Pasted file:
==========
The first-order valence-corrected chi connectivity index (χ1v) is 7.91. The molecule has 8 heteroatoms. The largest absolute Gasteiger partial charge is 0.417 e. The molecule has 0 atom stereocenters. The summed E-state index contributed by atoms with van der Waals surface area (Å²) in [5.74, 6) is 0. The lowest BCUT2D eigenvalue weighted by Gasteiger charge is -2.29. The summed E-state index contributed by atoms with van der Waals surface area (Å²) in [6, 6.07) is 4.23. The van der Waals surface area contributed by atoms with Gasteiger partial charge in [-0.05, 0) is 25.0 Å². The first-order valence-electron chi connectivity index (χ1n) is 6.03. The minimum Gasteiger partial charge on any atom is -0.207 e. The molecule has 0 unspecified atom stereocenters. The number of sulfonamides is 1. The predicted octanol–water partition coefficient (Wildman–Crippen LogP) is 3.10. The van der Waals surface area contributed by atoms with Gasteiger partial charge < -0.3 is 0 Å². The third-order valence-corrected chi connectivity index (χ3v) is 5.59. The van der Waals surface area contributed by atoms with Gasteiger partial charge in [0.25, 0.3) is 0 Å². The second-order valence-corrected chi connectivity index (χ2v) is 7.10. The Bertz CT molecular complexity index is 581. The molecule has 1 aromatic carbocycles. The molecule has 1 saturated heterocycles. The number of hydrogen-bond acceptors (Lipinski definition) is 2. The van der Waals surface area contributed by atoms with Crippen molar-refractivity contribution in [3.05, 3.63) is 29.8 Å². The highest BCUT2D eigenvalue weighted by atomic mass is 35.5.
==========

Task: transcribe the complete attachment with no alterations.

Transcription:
The first-order valence-corrected chi connectivity index (χ1v) is 7.91. The molecule has 8 heteroatoms. The largest absolute Gasteiger partial charge is 0.417 e. The molecule has 0 atom stereocenters. The summed E-state index contributed by atoms with van der Waals surface area (Å²) in [5.74, 6) is 0. The lowest BCUT2D eigenvalue weighted by Gasteiger charge is -2.29. The summed E-state index contributed by atoms with van der Waals surface area (Å²) in [6, 6.07) is 4.23. The van der Waals surface area contributed by atoms with Gasteiger partial charge in [-0.05, 0) is 25.0 Å². The first-order valence-electron chi connectivity index (χ1n) is 6.03. The minimum Gasteiger partial charge on any atom is -0.207 e. The molecule has 0 unspecified atom stereocenters. The number of sulfonamides is 1. The predicted octanol–water partition coefficient (Wildman–Crippen LogP) is 3.10. The van der Waals surface area contributed by atoms with Gasteiger partial charge < -0.3 is 0 Å². The third-order valence-corrected chi connectivity index (χ3v) is 5.59. The van der Waals surface area contributed by atoms with Gasteiger partial charge in [0.25, 0.3) is 0 Å². The second-order valence-corrected chi connectivity index (χ2v) is 7.10. The Bertz CT molecular complexity index is 581. The molecule has 1 aromatic carbocycles. The molecule has 1 saturated heterocycles. The number of hydrogen-bond acceptors (Lipinski definition) is 2. The van der Waals surface area contributed by atoms with Crippen molar-refractivity contribution in [3.05, 3.63) is 29.8 Å². The highest BCUT2D eigenvalue weighted by atomic mass is 35.5.